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Inverted/negative yield curve

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Inverted/negative yield curve

Old 03-22-06, 12:04 PM
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Inverted/negative yield curve

Bernanke Qualifies Message in the Yield Curve

To translate, while the narrowing slope of the yield curve historically has been a good harbinger of recession...

The flat or inverted yield curve suggests the central bank is holding its pegged rate too high relative to the rate set in the marketplace by borrowers and lenders.

In the old days, the Fed had to throw the economy into recession in order to bring down inflation. That isn't the case today. So the yield curve message should be particularly troublesome since the goal is only to normalize rates, not restrain growth to any significant degree.
Thoughts from the market gurus?
Old 03-22-06, 12:34 PM
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the fed is trying to stop the housing market since there has been so much free money in it lately that people are opening HELOCs just to go on vacation and bidding up homes to crazy values in some markets
Old 03-22-06, 12:38 PM
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I agree. Rates do need to rise to put a stop to the insanity. Otherwise - no one will be able to afford homes.

But what happens when millions go into foreclosure because they took out ARMs that they can no longer afford? Or HELOCs like you said?
Old 03-22-06, 12:39 PM
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While I appreciate the inverseness of the inverted one, the general negativity of the negative one is cause for concern.
Old 03-22-06, 12:40 PM
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Originally Posted by mosquitobite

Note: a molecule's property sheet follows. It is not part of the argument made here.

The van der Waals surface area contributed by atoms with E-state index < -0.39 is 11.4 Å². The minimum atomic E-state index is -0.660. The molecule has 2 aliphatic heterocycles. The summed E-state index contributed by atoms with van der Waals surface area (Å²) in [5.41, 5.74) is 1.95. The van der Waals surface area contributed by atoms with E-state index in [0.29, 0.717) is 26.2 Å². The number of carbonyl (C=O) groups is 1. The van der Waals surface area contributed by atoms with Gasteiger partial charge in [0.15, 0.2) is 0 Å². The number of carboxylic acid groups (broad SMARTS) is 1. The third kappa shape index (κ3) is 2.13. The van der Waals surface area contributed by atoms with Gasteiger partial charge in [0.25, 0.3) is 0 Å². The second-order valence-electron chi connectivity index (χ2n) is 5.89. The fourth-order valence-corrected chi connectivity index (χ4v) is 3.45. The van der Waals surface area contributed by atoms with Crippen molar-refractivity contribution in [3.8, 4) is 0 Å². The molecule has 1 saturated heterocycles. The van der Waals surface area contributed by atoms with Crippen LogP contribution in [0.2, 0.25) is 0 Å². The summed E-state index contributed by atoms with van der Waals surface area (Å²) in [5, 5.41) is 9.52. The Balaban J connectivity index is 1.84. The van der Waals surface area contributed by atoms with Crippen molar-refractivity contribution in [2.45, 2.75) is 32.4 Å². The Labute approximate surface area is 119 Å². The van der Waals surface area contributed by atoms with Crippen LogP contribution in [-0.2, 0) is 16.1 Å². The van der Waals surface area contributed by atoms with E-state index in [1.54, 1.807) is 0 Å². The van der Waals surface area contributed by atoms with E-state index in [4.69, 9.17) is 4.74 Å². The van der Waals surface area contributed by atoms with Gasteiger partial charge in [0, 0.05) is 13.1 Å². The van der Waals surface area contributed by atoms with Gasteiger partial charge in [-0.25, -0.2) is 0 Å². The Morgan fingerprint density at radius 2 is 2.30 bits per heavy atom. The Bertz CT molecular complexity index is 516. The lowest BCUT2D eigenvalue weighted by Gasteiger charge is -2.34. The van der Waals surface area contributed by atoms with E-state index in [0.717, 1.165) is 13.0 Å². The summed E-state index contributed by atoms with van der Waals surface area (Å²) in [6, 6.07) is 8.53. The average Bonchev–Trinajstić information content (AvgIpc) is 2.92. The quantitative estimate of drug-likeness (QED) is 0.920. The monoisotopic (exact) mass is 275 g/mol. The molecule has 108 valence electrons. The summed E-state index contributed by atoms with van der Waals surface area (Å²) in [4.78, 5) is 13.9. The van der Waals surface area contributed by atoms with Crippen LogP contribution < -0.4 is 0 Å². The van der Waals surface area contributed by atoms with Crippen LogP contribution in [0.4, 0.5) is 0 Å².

But what happens when millions go into foreclosure because they took out ARMs that they can no longer afford? Or HELOCs like you said?
I make a lot of money.
Old 03-22-06, 12:41 PM
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Originally Posted by kvrdave
I make a lot of money.

My husband and I are sitting on cash waiting as well...
Old 03-22-06, 12:42 PM
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I've been watching the yield curves and it's been fluctuating in and out of negative and intensity for quite a while now. It's actually a bit better right now than it had been a little while ago.

I think it just means people have no idea what's going to happen with interest rates. It doesn't seem to be of much concern to the investment community other than making them a little cautious. And that's not really a bad thing given some of the alternatives.
Old 03-22-06, 12:43 PM
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Also Dave, inverted yield means the same as negative yield.


negative yield curve
Definition: An uncommon situation in which long-term interest rates have lower yields than short-term interest rates. This is often a sign that interest rates are expected to decline. also called inverted yield curve.
http://www.investorwords.com/3221/ne...eld_curve.html

I don't think rates will decline though. If they do, the fed is just putting off the inevitable imho.
Old 03-22-06, 12:46 PM
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Originally Posted by mosquitobite
My husband and I are sitting on cash waiting as well...
I won't actually bother buying any more places. I work with around 15 different banks selling their repossessions. They are one of the biggest pains in the ass to deal with (all the paperwork), but you know they will just keep dropping the price until they sell.